BOE Delays MP at its Wuhan Gen 10.5 Fab
March 02, 2020
Efforts by BOE Technology to ramp up the output from its 10.5G line in Wuhan have been undermined by the coronavirus outbreak, which is pushing back the company's goal of reaching full capacity by February 2021. BOE kicked off official operation of the Wuhan 10.5G plant - its second 10.5G fab - in November 2019 focusing on production of 65- and 75-inch LCD TV panels. BOE's original roadmap had the plant's capacity at 30,000 substrates/month in its first-phase volume production starting one quarter after initial trial production, then reaching 90,000 substrates by year-end 2020 and full capacity at 120,000 substrates by February 2021. However, the 10.5G fab is currently operating at about 10,000-20,000 substrates a month, which pushes the initial 30K ramp back by at least 1 quarter so that orders for delivery in the second and third quarters will be similarly delayed.
DigiTimes Research reported shortages of some key components with the most critical ones including PCBs, backlit units (BLUs) and polarizers. Most panel makers are utilizing their components in stock for production that will support their operations for 4-6 weeks till mid- or end-March, with only 70% of their orders being fulfilled. While acknowledging its short-term sales performance may be affected by the outbreak, sources at BOE said that the impact will be limited due to slow shipments in the off-peak season in the first quarter and expects shipments to start picking up from the second quarter onward, driven by increasing demand for large-size applications and international sports events. BOE also expects the outbreak to not have much impact on its AMOLED panel business.
The firm's AMOLED panels have been used for production of Huawei's foldable smartphone Mate X, Lenovo's (Motorola) foldable model Razr, OPPO's 5G phones and some models of Intel-based foldable notebooks, noted the sources.
Initial expectations for the fab were far more conservative than the rest of the industry, based on conditions in the display space, BOE’s ability to ramp such a fab, and feedback from suppliers. We had expected BOE to have a run rate of 12k sheets/month in 1Q (or 36k total), and 21k/month run rate (64k total) for 2Q, and right now it seems that BOE is producing between 10k and 20k sheets/month, perhaps ~25% above our 1Q expectations, but far closer to reality than BOE’s earlier expectations. Not to say we knew the virus was coming, but history, if nothing else, has taught us that rarely do new fabs ramp as expected, and rarely do they produce at the rates projected for the first few quarters of production. Whether we have to change our expectations for Q3 and Q4 is still an open question, but we expect the Wuhan fab might have a rockier start than even we thought.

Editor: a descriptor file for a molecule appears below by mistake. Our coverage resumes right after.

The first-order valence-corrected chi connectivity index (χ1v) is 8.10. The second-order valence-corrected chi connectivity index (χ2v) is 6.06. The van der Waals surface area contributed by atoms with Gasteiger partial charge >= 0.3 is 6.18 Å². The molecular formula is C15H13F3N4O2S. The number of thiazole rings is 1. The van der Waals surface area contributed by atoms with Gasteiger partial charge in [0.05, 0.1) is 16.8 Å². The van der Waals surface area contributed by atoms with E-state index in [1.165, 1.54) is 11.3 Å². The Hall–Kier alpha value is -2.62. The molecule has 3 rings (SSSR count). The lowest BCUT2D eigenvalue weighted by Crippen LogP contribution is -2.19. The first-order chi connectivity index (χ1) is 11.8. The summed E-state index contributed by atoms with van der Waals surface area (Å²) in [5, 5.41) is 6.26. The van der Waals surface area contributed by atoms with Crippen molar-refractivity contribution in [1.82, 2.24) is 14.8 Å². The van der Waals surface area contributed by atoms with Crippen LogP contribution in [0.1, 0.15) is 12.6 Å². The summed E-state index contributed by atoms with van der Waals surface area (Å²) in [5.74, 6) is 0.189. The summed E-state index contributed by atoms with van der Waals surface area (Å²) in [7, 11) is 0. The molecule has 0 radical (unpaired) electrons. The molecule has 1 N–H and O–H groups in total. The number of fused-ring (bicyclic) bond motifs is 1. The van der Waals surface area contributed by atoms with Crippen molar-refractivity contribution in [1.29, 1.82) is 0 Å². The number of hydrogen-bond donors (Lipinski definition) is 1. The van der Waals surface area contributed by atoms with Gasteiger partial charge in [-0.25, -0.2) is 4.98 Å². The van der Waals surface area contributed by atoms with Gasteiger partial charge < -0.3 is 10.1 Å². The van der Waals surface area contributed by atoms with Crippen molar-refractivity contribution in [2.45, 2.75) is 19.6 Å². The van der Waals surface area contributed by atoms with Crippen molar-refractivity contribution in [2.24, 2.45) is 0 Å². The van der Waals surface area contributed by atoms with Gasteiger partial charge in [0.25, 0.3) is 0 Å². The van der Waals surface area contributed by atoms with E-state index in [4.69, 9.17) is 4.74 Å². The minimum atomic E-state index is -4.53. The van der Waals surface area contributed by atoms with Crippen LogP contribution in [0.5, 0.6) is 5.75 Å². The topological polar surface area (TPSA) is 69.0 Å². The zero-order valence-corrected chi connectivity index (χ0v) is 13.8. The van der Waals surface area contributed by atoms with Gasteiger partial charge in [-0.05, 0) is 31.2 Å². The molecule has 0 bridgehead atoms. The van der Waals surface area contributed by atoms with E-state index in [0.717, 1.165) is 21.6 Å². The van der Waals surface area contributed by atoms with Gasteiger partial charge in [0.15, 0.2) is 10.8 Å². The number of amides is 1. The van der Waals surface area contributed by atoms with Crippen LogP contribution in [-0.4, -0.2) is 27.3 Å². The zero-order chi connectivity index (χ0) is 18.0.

On a more positive note, BOE is said to have decided to install a number of module assembly lines in its Gen 6 OLED fab in Mianyang, which would likely be the fab that would be producing for Apple (AAPL) should BOE be officially selected for the next generation iPhone. This is not a confirmation that BOE will be included in OLED panel production for the iPhone, but we believe BOE has at least been qualified by Apple as a potential supplier, which would be the first step toward becoming a primary supplier.
JNTC a South Korean firm that has been developing cover glass as part of a JV with BOE itself (since June 2019) has begun mass production of curved cover glass, which will be sold exclusively to BOE for the Huawei P40 Pro smartphone. The JV is currently capable of producing 3m (unconfirmed) units/month, while JNCT is able to produce 1m units/month from its plant in Korea and an additional 5m units from its plant in Vietnam. JNTC owns 30% of the JV while BOEVT, BOE’s ODM affiliate Hong Kong) owns 70%, who is focused on the design and production of LED TVs and monitors. JNTC is expected to begin an IPO on the Korean exchange next month and was the original supplier of 3D cover glass to the Samsung Galaxy Note 4 (released in 2014) and the S7 Edge and Note 7, all of which used Gorilla Glass, assumedly processed and formed by JNTC for Samsung. Currently the company Samsung Display is expected to account for ~60% of sales while LG Display and BOE are expected to account for 30% and 10% respectively.
BOE recently decided to invest in OLED module lines exclusively for Apple and is planning to construct 10 new module lines at its B11 OLED plant located in Sichuan. BOE will have an entire assembly line from panel to module as it has Gen 6 flexible OLED fab at B11 plant. BOE’s decision to invest in module lines does not indicate that BOE has signed a contract with Apple. It will be able to supply OLEDs once it passes Apple’s strict evaluation. The reason why BOE’s recent investment is still drawing interests is because its investment is a follow-up decision from its recent communication with Apple. “We heard that Apple recently asked BOE to make necessary preparations regarding supply of OLEDs.” said multiple representatives from the industry who are familiar with BOE’s situation. There is now a greater chance for BOE to become one of Apple’s OLED supplier. Apple currently has high level of dependence on Samsung Display. Samsung Display was the only OLED supplier for iPhone X and it also owns most of supplies of OLEDs for iPhone 11 series. As a result, it is urgent for Apple to diversify its OLED suppliers.
BOE needs to raise the level of importance of OLED within its entire businesses. Although BOE has become the world’s leading display maker by surpassing South Korean display makers, its position within the OLED industry is relatively weak. As a result, it is important for BOE to put emphasis on next-generation high value products such as OLED, QLED, and microLED. From: Yun, Geonil | firstname.lastname@example.org